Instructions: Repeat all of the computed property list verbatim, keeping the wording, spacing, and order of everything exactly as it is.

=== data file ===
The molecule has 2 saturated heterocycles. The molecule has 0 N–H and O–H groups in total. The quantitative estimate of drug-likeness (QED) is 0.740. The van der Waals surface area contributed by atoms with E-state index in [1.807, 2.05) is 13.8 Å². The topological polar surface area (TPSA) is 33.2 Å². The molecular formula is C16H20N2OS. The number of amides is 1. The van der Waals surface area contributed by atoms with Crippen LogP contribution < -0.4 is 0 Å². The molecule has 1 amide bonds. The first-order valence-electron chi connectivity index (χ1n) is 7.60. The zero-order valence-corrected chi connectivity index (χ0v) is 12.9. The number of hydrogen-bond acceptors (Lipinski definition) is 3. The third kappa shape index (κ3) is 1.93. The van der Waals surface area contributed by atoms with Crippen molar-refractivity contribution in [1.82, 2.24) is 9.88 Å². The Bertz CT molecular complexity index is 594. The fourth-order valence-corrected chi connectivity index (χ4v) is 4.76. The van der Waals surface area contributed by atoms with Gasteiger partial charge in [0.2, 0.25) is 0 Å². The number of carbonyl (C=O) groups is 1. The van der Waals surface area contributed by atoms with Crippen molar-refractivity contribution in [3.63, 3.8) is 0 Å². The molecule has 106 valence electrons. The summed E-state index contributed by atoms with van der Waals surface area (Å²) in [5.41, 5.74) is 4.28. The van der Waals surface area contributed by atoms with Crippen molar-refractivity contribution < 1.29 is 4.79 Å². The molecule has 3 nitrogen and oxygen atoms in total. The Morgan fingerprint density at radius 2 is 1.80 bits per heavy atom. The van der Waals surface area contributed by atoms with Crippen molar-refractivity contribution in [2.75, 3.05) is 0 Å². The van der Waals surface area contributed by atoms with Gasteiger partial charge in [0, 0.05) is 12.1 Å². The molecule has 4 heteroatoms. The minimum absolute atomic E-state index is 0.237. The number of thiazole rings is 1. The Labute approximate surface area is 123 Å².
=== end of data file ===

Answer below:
The molecule has 2 saturated heterocycles. The molecule has 0 N–H and O–H groups in total. The quantitative estimate of drug-likeness (QED) is 0.740. The van der Waals surface area contributed by atoms with E-state index in [1.807, 2.05) is 13.8 Å². The topological polar surface area (TPSA) is 33.2 Å². The molecular formula is C16H20N2OS. The number of amides is 1. The van der Waals surface area contributed by atoms with Crippen LogP contribution < -0.4 is 0 Å². The molecule has 1 amide bonds. The first-order valence-electron chi connectivity index (χ1n) is 7.60. The zero-order valence-corrected chi connectivity index (χ0v) is 12.9. The number of hydrogen-bond acceptors (Lipinski definition) is 3. The third kappa shape index (κ3) is 1.93. The van der Waals surface area contributed by atoms with Crippen molar-refractivity contribution in [1.82, 2.24) is 9.88 Å². The Bertz CT molecular complexity index is 594. The fourth-order valence-corrected chi connectivity index (χ4v) is 4.76. The van der Waals surface area contributed by atoms with Gasteiger partial charge in [0.2, 0.25) is 0 Å². The number of carbonyl (C=O) groups is 1. The van der Waals surface area contributed by atoms with Crippen molar-refractivity contribution in [3.63, 3.8) is 0 Å². The molecule has 106 valence electrons. The summed E-state index contributed by atoms with van der Waals surface area (Å²) in [5.41, 5.74) is 4.28. The van der Waals surface area contributed by atoms with Crippen molar-refractivity contribution < 1.29 is 4.79 Å². The molecule has 3 nitrogen and oxygen atoms in total. The Morgan fingerprint density at radius 2 is 1.80 bits per heavy atom. The van der Waals surface area contributed by atoms with Crippen molar-refractivity contribution in [2.75, 3.05) is 0 Å². The van der Waals surface area contributed by atoms with Gasteiger partial charge in [0, 0.05) is 12.1 Å². The molecule has 4 heteroatoms. The minimum absolute atomic E-state index is 0.237. The number of thiazole rings is 1. The Labute approximate surface area is 123 Å².